• Wyoming Wrongful Death Laws

    If you die in the state of Wyoming, you are said to have died intestacy. Your assets will be divided through your family under Wyoming intestate succession laws. What your spouse receives depends on whether you have children, grandchildren, or great-grandchildren.

    Read the following to understand intestacy laws in Wyoming:

    • If the deceased leaves behind children but no spouse, the children will inherit everything.
    • If the deceased leaves behind a spouse but no descendants, the spouse will inherit everything.
    • If the deceased leaves behind a spouse and descendants, the spouse will inherit 1/2 of the intestate property and the descendants will inherit the remaining 1/2 of intestate property.
    • If the deceased leaves behind parents and siblings, but no spouse or descendants, the parents and siblings will inherit the intestate property in equal shares.

    To learn more about intestacy laws, visit www.nolo.com.

    If you or someone you know has lost a loved one without a will, contact the lawyers at Meyerson and O’Neill law firm for assistance today at 877-373-8059.

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  • Arkansas Wrongful Death Laws

    If you die in the state of Arkansas without a will, you are said to have passed away intestate. Your assets are divided among your closest relatives according to intestate succession laws. In Arkansas, regardless of whether or not you have a will when you die, your spouse will inherit property from you under a doctrine called “dower and courtesy.” This determines how much a spouse inherits based on how long they were married and whether or not they have descendants.

    Read the following to understand intestacy laws in Arkansas:

    • If the deceased left behind children or other descendants, they will inherit all of the intestate property. A spouse has the right to use 1/3 of the property for life, but the children inherit the property.
    • If the deceased left behind a spouse of at least three years and no children, the spouse will inherit all of the intestate property.
    • If the deceased left behind a spouse of less than three years and no children, the spouse will inherit 1/2 of intestate property, and parents, siblings, or other relatives can inherit the remaining 1/2 of intestate property.
    • If the deceased left behind parents but no children or spouse, the parents will inherit everything.
    • If the deceased left behind siblings but no children, spouse, or parents, the siblings will inherit everything.

    To learn more about intestacy laws, visit www.nolo.com.

    If you or someone you know has lost a loved one without a will, contact the lawyers at Meyerson and O’Neill law firm today at 877-373-8059.

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  • Kentucky Wrongful Death Laws

    If you die in the state of Kentucky without a will, you are said to have passed away intestate. Kentucky intestate succession laws are in place to divide your assets among your closest living family members. This only includes assets that would have passed through your will otherwise and are in your name only.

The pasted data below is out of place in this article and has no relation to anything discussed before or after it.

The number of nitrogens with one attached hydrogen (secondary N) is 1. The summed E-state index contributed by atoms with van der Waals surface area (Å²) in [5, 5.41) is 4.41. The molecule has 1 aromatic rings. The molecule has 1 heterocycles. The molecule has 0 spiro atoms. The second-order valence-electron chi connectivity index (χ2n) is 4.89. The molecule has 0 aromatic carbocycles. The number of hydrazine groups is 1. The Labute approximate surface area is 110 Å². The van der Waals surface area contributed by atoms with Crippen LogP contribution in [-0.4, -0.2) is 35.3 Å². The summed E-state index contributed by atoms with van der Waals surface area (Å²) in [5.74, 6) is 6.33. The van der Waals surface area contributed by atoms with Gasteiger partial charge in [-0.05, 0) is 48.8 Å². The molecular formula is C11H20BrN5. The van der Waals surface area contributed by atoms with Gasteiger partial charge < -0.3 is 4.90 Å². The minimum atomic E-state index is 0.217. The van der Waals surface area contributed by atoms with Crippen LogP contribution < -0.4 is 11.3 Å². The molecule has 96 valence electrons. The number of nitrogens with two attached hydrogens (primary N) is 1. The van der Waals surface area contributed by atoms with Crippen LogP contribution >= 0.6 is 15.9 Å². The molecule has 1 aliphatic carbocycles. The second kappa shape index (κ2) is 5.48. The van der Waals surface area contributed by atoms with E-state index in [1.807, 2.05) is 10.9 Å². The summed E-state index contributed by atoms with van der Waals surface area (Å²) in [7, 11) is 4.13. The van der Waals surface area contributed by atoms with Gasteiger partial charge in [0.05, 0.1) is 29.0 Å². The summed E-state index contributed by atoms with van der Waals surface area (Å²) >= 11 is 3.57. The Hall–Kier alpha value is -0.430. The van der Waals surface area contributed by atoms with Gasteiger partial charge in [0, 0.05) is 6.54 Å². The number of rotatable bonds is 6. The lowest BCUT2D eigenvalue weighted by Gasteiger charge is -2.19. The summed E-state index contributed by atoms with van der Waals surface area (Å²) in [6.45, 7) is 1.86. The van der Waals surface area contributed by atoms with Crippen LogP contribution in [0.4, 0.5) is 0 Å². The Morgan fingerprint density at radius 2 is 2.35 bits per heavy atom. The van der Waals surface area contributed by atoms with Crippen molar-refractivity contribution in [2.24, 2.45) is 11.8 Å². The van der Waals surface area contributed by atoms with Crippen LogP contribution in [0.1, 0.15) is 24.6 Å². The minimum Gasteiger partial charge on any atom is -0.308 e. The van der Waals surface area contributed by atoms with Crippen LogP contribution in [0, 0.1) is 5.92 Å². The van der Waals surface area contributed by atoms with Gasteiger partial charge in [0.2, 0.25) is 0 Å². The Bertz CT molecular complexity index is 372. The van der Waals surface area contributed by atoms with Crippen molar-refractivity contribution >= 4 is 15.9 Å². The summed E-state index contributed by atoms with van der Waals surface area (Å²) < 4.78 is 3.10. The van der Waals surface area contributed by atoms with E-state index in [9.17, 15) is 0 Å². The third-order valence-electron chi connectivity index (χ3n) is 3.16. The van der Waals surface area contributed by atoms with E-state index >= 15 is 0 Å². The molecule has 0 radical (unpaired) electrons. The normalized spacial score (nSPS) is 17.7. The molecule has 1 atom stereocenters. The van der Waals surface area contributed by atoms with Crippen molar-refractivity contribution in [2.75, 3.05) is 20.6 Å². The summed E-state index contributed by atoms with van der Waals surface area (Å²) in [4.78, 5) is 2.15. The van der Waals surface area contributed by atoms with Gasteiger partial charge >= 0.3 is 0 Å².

Read the following to understand intestacy laws in Kentucky:

    • If the deceased left behind children but no spouse, the children will inherit 1/2 of the intestate property.
    • If the deceased left behind a spouse and descendants, the spouse will inherit 1/2 of the intestate property and the descendants will inherit the other 1/2 of property.
    • If the deceased left behind a spouse and parents but no descendants, the spouse inherits 1/2 of the intestate property and the parents inherit the rest of the property.
    • If the deceased left behind a spouse, siblings, but no parents or descendants, the spouse will inherit 1/2 of the intestate property and the siblings will inherit the other 1/2 of property divided equally if there is more than one sibling.
    • If the deceased left behind parents but no spouse or siblings, the parents will inherit everything.
    • If the deceased left behind siblings but no spouse, descendants, or parents, the siblings will inherit everything.

    To learn more about intestacy laws, visit www.nolo.com.

    If you or someone you know has lost a loved one without a will, contact the lawyers at Meyerson and O’Neill law firm today at 877-373-8059.

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  • South Dakota Wrongful Death Laws

    If you die in the state of South Dakota without a will, you have died intestate. Your assets will be divided among your closest relatives according to South Dakota intestate succession laws. What your spouse receives depends on whether you have children, grandchildren, parents, or other close relatives.

    Read the following to understand intestacy laws in South Dakota:

    • If the deceased leaves behind children but no spouse, the children will inherit everything.
    • If the deceased leaves behind a spouse but no descendants, the spouse will inherit everything.
    • If the deceased leaves behind a spouse and descendants from the deceased and the spouse, the spouse will inherit everything.
    • If the deceased leaves behind a spouse and at least one descendant from the deceased someone other than the spouse, the spouse will inherit $100,000 of intestate property and 1/2 of the balance. The descendants will inherit everything else divided equally.
    • If the deceased leaves behind parents but no spouse or descendants, the parents will inherit everything.